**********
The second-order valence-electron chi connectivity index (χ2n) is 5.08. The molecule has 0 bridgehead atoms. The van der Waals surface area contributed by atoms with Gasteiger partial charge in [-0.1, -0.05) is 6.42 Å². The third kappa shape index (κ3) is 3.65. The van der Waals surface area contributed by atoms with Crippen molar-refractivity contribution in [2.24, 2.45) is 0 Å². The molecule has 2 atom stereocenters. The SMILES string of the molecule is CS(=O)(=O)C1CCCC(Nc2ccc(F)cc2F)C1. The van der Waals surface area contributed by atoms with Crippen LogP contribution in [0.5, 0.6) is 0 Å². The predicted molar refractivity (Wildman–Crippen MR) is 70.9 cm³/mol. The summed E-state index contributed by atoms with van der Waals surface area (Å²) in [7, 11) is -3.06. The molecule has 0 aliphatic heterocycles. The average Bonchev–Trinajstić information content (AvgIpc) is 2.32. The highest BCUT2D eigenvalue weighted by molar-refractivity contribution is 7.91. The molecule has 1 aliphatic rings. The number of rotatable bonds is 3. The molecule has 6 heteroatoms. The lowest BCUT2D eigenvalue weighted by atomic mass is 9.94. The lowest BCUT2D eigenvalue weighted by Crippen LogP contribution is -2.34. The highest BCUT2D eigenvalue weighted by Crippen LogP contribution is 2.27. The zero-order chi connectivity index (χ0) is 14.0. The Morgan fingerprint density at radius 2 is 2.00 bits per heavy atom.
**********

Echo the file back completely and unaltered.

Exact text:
The second-order valence-electron chi connectivity index (χ2n) is 5.08. The molecule has 0 bridgehead atoms. The van der Waals surface area contributed by atoms with Gasteiger partial charge in [-0.1, -0.05) is 6.42 Å². The third kappa shape index (κ3) is 3.65. The van der Waals surface area contributed by atoms with Crippen molar-refractivity contribution in [2.24, 2.45) is 0 Å². The molecule has 2 atom stereocenters. The SMILES string of the molecule is CS(=O)(=O)C1CCCC(Nc2ccc(F)cc2F)C1. The van der Waals surface area contributed by atoms with Crippen LogP contribution in [0.5, 0.6) is 0 Å². The predicted molar refractivity (Wildman–Crippen MR) is 70.9 cm³/mol. The summed E-state index contributed by atoms with van der Waals surface area (Å²) in [7, 11) is -3.06. The molecule has 0 aliphatic heterocycles. The average Bonchev–Trinajstić information content (AvgIpc) is 2.32. The highest BCUT2D eigenvalue weighted by molar-refractivity contribution is 7.91. The molecule has 1 aliphatic rings. The number of rotatable bonds is 3. The molecule has 6 heteroatoms. The lowest BCUT2D eigenvalue weighted by atomic mass is 9.94. The lowest BCUT2D eigenvalue weighted by Crippen LogP contribution is -2.34. The highest BCUT2D eigenvalue weighted by Crippen LogP contribution is 2.27. The zero-order chi connectivity index (χ0) is 14.0. The Morgan fingerprint density at radius 2 is 2.00 bits per heavy atom.